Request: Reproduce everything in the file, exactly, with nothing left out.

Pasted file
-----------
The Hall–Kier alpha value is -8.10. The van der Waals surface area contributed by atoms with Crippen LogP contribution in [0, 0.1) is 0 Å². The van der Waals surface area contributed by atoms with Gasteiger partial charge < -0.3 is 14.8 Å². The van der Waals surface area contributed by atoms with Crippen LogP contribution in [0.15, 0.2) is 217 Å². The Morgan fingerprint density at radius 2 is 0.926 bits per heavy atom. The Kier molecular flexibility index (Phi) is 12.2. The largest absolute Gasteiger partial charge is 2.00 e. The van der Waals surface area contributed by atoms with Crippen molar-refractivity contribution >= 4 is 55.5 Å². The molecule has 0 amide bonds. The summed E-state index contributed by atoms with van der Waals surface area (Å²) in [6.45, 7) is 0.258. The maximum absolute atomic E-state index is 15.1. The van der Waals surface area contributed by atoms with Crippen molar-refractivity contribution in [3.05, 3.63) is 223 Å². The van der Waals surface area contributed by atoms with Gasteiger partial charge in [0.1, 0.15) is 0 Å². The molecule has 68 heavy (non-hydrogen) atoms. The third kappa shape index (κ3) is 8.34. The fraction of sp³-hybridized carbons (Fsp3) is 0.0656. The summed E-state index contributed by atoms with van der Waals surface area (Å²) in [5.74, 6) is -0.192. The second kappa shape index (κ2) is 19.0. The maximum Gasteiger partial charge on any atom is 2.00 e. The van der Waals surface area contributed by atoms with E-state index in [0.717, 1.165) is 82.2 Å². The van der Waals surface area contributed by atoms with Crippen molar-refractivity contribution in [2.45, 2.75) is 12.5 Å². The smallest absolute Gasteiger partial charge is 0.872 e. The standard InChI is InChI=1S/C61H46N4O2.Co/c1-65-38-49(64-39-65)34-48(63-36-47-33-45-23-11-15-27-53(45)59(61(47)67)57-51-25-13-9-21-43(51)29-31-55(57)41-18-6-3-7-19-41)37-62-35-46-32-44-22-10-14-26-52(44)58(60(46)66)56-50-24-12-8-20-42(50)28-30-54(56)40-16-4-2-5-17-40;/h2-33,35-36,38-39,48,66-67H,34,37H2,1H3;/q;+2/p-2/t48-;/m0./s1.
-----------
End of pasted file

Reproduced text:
The Hall–Kier alpha value is -8.10. The van der Waals surface area contributed by atoms with Crippen LogP contribution in [0, 0.1) is 0 Å². The van der Waals surface area contributed by atoms with Gasteiger partial charge < -0.3 is 14.8 Å². The van der Waals surface area contributed by atoms with Crippen LogP contribution in [0.15, 0.2) is 217 Å². The Morgan fingerprint density at radius 2 is 0.926 bits per heavy atom. The Kier molecular flexibility index (Phi) is 12.2. The largest absolute Gasteiger partial charge is 2.00 e. The van der Waals surface area contributed by atoms with Crippen molar-refractivity contribution >= 4 is 55.5 Å². The molecule has 0 amide bonds. The summed E-state index contributed by atoms with van der Waals surface area (Å²) in [6.45, 7) is 0.258. The maximum absolute atomic E-state index is 15.1. The van der Waals surface area contributed by atoms with Crippen molar-refractivity contribution in [3.05, 3.63) is 223 Å². The van der Waals surface area contributed by atoms with Gasteiger partial charge in [0.1, 0.15) is 0 Å². The molecule has 68 heavy (non-hydrogen) atoms. The third kappa shape index (κ3) is 8.34. The fraction of sp³-hybridized carbons (Fsp3) is 0.0656. The summed E-state index contributed by atoms with van der Waals surface area (Å²) in [5.74, 6) is -0.192. The second kappa shape index (κ2) is 19.0. The maximum Gasteiger partial charge on any atom is 2.00 e. The van der Waals surface area contributed by atoms with E-state index in [0.717, 1.165) is 82.2 Å². The van der Waals surface area contributed by atoms with Crippen molar-refractivity contribution in [2.45, 2.75) is 12.5 Å². The smallest absolute Gasteiger partial charge is 0.872 e. The standard InChI is InChI=1S/C61H46N4O2.Co/c1-65-38-49(64-39-65)34-48(63-36-47-33-45-23-11-15-27-53(45)59(61(47)67)57-51-25-13-9-21-43(51)29-31-55(57)41-18-6-3-7-19-41)37-62-35-46-32-44-22-10-14-26-52(44)58(60(46)66)56-50-24-12-8-20-42(50)28-30-54(56)40-16-4-2-5-17-40;/h2-33,35-36,38-39,48,66-67H,34,37H2,1H3;/q;+2/p-2/t48-;/m0./s1.